The carmaker announced Tuesday that it is teaming up with Japan’s national space agency to develop and build a moon rover that future astronauts will use to explore the lunar surface.
Unlike the trio of bare-bones NASA rovers that Apollo astronauts steered across the lunar surface in the 1970s, the proposed rover will have an enclosed, pressurized cabin.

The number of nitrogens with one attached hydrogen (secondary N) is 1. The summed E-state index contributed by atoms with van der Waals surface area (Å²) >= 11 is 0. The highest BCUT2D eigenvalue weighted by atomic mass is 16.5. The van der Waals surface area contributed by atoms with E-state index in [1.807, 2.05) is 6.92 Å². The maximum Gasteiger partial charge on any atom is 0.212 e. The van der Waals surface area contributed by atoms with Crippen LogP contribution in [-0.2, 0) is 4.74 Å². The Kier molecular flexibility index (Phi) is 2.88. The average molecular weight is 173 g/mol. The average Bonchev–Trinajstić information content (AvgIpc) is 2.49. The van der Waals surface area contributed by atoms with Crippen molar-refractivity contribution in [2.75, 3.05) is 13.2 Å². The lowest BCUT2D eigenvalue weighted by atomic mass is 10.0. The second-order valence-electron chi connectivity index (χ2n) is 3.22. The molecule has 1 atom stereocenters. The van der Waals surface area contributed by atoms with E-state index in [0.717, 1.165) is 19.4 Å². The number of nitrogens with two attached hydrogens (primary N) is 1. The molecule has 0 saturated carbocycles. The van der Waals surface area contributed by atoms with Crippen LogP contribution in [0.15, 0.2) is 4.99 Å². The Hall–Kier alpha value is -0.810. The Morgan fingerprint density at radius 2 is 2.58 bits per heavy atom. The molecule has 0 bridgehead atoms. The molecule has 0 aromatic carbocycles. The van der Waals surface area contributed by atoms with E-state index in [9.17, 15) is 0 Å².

Those electric vehicles were designed only for short trips; Apollo 17 astronauts Gene Cernan and Jack Schmidt set the distance record, driving their rover a total of 22.3 miles on three separate outings in December 1972.
“The Apollo astronauts had to return back to their lander each night, so they could only drive a certain distance before having to turn back around,” Brent Garry, a geologist at NASA’s Goddard Space Flight Center in Greenbelt, Maryland, told NBC News MACH in an email.
In 2009, Garry spent 14 days living in a prototype lunar rover as part of a NASA experiment known as Desert RATS.